This article contains spoilers for the films “A Star Is Born” and “Beautiful Boy.”
From 1966’s “Who’s Afraid of Virginia Woolf?” to 1996’s “Trainspotting,” the global film industry has been captivated by stories of excessive substance use and addiction for decades. But the ways in which narratives of addiction, and specifically, of rehabilitation, are actually shown on-screen has certainly evolved, from dramatic devices that lazily flesh out otherwise basic characters to authentic portrayals of characters who are experiencing or recovering from addiction — progress, setbacks and all.
It would be easy to go down the IMDb list of addiction films to examine the nuances of how these stories have been told. But we don’t have to look back so far, considering two films about addiction and rehabilitation are right in our rearview mirror.
One of the most fascinating dichotomies in the representation of addiction and rehabilitation on-screen in 2018 came from “Beautiful Boy” and “A Star Is Born.”
“Beautiful Boy,” based on the memoirs “Beautiful Boy: A Father’s Journey Through His Son’s Addiction” by David Sheff and “Tweak: Growing Up on Methamphetamines” by Nic Sheff, presents a hauntingly poignant account of the role that addiction and rehabilitation can play in family relationships. Much of the film is told from the perspective of David (Steve Carell) as he witnesses his son Nic’s (Timothée Chalamet) struggle against addiction. And yet, the film refrains from bearing judgment or appearing distanced from Nic’s very real, extremely visceral experiences in his triumphs and failures in the recovery process.
One of the most powerful elements of the film is its honesty in portraying Nic’s journey through rehabilitation. Director Felix van Groeningen refrains from attributing Nic’s drug addiction to an external element in his life. The audience is never spoon-fed an explicit reason for Nic’s initial exposure to drugs or his frequent and ongoing relapses during the rehabilitation process; rather, we simply witness his circumstances.
After his first experience at rehab, Nic leaves his halfway house and relapses in the streets of San Francisco. When the clinic calls David, they tell him that relapse is part of the process of recovery — a crucial aspect of rehabilitation rarely seen. After this, Nic faces a number of setbacks, even after staying sober again for a longer period of time.
Even in the end, the film makes no pretense of there being a definite “happy ending” in Nic and David’s story. Instead, it acknowledges that, for the Sheff family and many other families that have battled addiction in their households, rehabilitation is a nonlinear, dynamic process.
This is the uncertain struggle of addiction often absent from the screen but vastly imperative to addiction narratives. Rehabilitation isn’t a cure-all for addiction. It’s a place for people who struggle to try and find the tools to stay sober, and it’s a continuous process. As Nic Sheff states in “Tweak,” once you are an addict, you are always an addict. That will always be a part of him, but it’s up to him whether he gives in to those urges.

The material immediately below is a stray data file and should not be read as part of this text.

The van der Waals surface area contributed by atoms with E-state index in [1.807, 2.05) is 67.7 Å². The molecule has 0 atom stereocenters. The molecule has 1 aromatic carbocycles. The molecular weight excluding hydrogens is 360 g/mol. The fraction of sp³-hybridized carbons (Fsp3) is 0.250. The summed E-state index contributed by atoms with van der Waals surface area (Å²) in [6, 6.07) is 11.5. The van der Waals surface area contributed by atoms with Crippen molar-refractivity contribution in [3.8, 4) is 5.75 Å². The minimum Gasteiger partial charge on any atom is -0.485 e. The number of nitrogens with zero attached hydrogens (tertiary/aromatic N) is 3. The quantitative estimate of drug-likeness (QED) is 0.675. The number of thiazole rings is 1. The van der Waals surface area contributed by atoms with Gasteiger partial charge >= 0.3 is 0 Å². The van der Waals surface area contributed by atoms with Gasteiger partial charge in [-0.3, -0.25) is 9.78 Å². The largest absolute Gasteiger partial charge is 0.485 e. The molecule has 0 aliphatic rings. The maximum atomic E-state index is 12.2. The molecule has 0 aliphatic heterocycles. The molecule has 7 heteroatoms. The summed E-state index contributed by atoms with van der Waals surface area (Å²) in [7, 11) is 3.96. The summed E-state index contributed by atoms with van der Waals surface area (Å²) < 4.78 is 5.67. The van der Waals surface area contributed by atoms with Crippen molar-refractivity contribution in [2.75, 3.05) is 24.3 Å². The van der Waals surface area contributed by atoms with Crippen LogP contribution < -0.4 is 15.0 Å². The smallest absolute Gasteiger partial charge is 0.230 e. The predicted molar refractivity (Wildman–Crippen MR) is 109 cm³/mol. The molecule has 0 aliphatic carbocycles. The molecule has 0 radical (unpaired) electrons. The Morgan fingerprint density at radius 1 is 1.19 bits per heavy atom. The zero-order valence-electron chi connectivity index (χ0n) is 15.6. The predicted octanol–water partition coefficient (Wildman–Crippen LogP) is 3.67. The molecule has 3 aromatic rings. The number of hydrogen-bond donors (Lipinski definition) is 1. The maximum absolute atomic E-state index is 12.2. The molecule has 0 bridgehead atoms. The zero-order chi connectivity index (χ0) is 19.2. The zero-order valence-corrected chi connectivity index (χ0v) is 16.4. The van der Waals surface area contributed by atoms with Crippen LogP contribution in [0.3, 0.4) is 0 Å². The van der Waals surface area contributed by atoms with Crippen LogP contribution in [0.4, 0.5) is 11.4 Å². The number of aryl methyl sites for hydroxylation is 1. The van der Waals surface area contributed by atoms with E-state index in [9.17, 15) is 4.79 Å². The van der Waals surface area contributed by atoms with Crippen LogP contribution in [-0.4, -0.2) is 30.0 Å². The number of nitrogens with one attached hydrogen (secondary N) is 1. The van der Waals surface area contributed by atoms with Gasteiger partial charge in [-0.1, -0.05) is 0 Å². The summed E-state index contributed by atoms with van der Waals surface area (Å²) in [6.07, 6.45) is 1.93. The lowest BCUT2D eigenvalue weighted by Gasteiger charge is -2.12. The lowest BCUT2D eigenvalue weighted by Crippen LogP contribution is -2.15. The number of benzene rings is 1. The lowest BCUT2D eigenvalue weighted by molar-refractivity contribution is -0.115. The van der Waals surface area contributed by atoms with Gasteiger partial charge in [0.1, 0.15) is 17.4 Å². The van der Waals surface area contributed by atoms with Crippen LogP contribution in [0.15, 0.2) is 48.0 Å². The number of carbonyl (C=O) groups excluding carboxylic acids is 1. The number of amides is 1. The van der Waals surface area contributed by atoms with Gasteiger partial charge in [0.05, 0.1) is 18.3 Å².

While “Beautiful Boy” presents a pragmatic but still optimistic portrayal of addiction and rehabilitation, one of 2018’s biggest critical and commercial successes, “A Star Is Born,” takes an alternate approach — one that follows a more traditional Hollywood format in narrating an on-screen story of addiction.
In the newest rendition of the age-old romance, Jackson Maine (Bradley Cooper), a country music star, uses drugs and alcohol to combat greater, private traumas and struggles within his life. As he witnesses the rising musical success of his love interest, Ally (Lady Gaga), his initial enthusiasm, romance and support transform into disdain — a progression that parallels his own worsening drug and alcohol use and shocking public behavior.
The effort of “A Star Is Born” to tell an honest story about addiction in its smaller moments, such as when Ally comforts and reaffirms Jackson and his path to recovery, is laudable. But an unfortunate element of the script (especially in its fourth version) is that addiction is largely used as a romanticized, tragic plot device rather than as a genuine struggle that people — many of whom have likely seen the film — experience on a regular basis.
Though Jackson’s decision to end his life after a stint in rehab is an outcome that is unfortunately common, the fact that he makes this choice because he doesn’t want to hold Ally back detracts from the message that addiction itself is a disease, instead shifting the blame onto their relationship.
“Beautiful Boy” is a touching family drama and coming-of-age story, while “A Star Is Born” is a brilliantly acted and crafted romantic melodrama. And yet, their depictions of addiction and rehabilitation, which undoubtedly play key roles in the lives of the films’ protagonists, are starkly different.
Cinema seems to favor stories like “A Star Is Born” in which audiences can unrealistically pinpoint the exact cause of addiction, in which addiction has the specific purpose of driving the drama of the film rather than demonstrating a complex and systemic struggle.
It’s essential for the industry to shift toward films that acknowledge rehabilitation as a dynamic and unpredictable process and addiction as the focal topic of its own narrative, not a vehicle to create other drama. Regardless of whether or not the subjects behind these films are real, we need to see more stories of addiction that utilize their platforms to further the conversation regarding recovery.